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But even in the face of endless challenges, the music business has made massive strides. New livestream technologies and fan engagement strategies have helped to sustain the bond between artist and fan, even in the absence of in-person events. The shitstorm is ending, but what’s next for live music?
Livestream adoption is happening quickly and broadly, with research showing 88% of live music fans having watched a livestream performance in 2020, even though the majority had never seen one pre-pandemic. Even more eye opening perhaps is the continued demand for livestream, even after in-person everything resumes. Survey data shows that 91% of fans said they’re still likely to watch a livestream in addition to going back to in-person shows and music festivals.
Because livestream has evolved beyond the “one-way” watch experience, artists and venues can now connect with fans in ways never before possible in person. Miss interacting with your fans before, during, and after the show? Host (and charge for) a VIP meet + greet experience or engage with fans in the chat rooms between sets. Want your shows to be social experiences? Encourage fans to host watch parties, from the comfort of their couch, inviting friends to join them for your next show.▼ Article continues below ▼
Livestreams removes geographical limitations for fans in cities off the tour stop, but it also allows for exclusive access. Access to behind-the-scenes footage, and previews of songs and sets before the concert even starts. Access to candid conversations with the artists, and even access to additional concert footage made available for purchase after the show.
With hybrid being the new normal, we can expect to see even more artists adopting and leveraging a dynamic digital strategy. Want to attract new fans? Use the data from the platform to profile and segment key audiences, and then target new fans with lookalike capabilities.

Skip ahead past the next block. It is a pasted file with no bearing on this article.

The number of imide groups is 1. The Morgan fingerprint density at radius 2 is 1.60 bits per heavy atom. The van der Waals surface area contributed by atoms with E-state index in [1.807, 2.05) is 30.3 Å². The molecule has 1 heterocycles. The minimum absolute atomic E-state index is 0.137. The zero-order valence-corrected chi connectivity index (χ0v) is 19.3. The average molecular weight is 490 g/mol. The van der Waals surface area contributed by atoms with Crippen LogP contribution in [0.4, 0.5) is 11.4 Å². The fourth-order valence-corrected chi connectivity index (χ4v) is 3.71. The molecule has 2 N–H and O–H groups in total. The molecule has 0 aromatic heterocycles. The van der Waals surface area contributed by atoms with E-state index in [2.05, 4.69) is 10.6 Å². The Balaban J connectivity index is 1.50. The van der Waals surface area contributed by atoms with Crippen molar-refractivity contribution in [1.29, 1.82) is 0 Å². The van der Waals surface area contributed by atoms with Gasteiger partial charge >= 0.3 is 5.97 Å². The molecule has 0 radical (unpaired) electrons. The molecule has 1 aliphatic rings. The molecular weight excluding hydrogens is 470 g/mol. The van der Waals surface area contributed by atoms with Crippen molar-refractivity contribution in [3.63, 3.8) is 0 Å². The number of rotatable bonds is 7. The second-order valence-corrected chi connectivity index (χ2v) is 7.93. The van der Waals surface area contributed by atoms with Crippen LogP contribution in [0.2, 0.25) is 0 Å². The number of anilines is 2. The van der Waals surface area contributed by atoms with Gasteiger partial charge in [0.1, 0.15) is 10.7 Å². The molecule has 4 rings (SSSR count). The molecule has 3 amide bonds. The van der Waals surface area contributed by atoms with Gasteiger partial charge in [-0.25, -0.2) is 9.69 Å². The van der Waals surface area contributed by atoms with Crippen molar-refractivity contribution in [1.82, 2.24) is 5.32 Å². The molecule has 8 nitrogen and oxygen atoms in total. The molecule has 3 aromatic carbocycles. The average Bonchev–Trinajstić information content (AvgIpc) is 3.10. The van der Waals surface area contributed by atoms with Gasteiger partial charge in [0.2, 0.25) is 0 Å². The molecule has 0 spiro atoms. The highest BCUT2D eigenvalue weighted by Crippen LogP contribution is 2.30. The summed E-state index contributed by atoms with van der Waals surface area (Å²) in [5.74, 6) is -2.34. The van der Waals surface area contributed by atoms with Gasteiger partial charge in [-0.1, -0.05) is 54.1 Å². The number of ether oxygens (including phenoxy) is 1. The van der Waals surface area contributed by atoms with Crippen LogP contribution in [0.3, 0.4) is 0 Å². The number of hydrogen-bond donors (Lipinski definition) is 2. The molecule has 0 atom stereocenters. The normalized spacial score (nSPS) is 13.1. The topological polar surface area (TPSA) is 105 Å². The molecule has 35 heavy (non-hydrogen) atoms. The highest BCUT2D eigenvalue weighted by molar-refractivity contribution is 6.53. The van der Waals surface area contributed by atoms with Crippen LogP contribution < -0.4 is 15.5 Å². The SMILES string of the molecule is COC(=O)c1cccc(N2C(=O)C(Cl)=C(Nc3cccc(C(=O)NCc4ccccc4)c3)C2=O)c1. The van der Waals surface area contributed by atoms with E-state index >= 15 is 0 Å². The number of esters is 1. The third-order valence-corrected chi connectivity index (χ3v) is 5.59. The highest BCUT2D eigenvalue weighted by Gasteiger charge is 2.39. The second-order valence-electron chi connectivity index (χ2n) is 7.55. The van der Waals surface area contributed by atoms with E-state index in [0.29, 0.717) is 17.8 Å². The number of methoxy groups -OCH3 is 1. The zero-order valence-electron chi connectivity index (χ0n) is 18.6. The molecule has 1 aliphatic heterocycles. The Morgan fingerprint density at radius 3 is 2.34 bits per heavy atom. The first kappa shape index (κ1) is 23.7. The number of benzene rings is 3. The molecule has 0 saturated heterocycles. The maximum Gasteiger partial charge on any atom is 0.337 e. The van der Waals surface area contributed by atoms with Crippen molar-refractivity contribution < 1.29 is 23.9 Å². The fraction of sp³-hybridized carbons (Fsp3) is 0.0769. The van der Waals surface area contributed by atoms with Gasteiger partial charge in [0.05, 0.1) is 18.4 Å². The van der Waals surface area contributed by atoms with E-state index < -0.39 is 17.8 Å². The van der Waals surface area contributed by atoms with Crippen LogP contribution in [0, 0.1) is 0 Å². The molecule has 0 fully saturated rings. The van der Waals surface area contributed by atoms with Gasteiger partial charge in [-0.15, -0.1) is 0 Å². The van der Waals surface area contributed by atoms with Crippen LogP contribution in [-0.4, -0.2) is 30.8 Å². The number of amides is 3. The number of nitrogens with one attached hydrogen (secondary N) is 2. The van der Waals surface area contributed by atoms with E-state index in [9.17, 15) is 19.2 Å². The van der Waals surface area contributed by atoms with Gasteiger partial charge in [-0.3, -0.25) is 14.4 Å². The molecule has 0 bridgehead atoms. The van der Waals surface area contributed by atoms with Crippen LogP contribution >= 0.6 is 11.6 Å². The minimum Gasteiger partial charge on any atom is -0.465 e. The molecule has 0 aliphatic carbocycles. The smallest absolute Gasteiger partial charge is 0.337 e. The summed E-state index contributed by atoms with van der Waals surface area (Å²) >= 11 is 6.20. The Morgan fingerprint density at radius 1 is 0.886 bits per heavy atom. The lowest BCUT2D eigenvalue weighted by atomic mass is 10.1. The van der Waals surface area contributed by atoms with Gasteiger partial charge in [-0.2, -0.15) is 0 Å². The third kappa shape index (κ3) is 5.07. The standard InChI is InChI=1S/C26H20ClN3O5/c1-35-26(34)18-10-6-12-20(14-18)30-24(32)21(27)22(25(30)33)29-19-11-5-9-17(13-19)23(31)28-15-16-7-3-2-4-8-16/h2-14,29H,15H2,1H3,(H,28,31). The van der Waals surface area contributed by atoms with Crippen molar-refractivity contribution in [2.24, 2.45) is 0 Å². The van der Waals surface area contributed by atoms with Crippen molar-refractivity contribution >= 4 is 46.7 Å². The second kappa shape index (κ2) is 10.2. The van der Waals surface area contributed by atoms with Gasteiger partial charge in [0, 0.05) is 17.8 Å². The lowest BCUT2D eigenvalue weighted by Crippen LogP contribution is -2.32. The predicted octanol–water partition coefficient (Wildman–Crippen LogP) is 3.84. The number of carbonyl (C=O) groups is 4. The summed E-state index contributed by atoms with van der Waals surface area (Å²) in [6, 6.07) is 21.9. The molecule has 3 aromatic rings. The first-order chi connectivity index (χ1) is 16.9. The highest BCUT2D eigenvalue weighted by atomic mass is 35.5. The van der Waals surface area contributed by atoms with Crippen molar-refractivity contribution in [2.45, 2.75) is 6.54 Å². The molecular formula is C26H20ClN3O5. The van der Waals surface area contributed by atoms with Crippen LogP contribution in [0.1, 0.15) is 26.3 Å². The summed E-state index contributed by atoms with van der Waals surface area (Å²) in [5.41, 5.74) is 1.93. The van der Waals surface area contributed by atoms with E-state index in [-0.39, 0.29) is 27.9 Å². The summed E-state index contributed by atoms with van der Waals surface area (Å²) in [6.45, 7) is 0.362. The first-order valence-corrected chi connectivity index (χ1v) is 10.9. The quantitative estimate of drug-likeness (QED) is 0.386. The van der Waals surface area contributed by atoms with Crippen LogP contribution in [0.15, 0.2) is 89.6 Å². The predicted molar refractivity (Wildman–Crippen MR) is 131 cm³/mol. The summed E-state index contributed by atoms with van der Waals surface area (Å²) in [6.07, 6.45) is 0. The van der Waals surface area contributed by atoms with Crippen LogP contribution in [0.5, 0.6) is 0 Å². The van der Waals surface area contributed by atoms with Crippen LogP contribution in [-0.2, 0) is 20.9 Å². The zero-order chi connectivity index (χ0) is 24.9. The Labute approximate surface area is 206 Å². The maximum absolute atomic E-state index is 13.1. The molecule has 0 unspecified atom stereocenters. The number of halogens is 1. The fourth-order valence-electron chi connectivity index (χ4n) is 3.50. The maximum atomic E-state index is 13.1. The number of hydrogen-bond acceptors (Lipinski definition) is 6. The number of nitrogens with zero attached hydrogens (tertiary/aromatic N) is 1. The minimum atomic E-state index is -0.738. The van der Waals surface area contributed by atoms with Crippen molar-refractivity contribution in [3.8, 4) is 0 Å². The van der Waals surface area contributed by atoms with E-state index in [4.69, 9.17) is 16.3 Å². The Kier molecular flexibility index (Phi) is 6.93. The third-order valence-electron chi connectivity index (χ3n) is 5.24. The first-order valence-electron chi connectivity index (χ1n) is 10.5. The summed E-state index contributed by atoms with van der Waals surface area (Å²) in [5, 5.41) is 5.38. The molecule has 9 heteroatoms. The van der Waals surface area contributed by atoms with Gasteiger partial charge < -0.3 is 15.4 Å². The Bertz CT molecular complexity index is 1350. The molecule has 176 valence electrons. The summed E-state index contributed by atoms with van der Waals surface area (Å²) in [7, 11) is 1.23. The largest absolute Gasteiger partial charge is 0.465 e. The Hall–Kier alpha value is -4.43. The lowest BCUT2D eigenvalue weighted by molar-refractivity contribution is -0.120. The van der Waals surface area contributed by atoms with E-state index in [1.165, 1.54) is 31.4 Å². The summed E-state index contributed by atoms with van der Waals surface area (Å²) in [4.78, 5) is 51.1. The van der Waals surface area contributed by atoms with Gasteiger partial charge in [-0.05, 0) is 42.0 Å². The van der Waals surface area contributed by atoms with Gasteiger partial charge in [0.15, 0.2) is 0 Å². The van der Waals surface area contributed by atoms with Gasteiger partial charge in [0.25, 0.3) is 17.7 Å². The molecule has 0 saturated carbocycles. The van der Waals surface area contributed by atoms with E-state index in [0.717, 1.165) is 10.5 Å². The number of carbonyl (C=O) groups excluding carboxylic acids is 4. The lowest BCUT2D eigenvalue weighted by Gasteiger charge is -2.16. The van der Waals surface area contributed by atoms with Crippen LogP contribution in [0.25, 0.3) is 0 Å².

Want to better serve your most loyal fans? Use livestream insights to better understand who your fans are and what they really want. Tour schedules, songs, merchandise can all be tailored to what fans are already doing. You can integrate the digital data into your in-person shows, maximizing your reach. With the data livestream platforms provide, we can understand the nitty-gritty details such as who attended the show, when they showed up, what artists they spent the most time with and more.
While free was fun for a while, we all need to make a profit if we’re to keep the lights on and the music alive. Want to maximize show revenue? Livestream allows artists to up the ante with custom merch, ticket bundles and other add-on experiences. Not to mention opening shows up to completely new global or concert-challenged audiences.
There is massive market potential for livestreaming, and the market for virtual concerts and hybrid shows is expected to grow exponentially as live music fans continue to demand access and additional viewing options. For many artists and venues (even festivals), a hybrid approach is a no brainer. Why? Because without livestream, artists and venues are missing a huge opportunity to connect with fans and to make money. Plus, livestream keeps you relevant, content-rich, and income generating, regardless of the time period or the current landscape.
Things are going to look a little different moving forward, but a digital strategy is here to stay. Expand your reach. Offer your fans the access they want. Increase your revenue potential, on or off tour. I’ve seen friends and family go from passive music fans to livestream enthusiasts, a phenomenon that creates an entirely new and incremental fan base for so many artists.
main photo by Johnny Silvercloud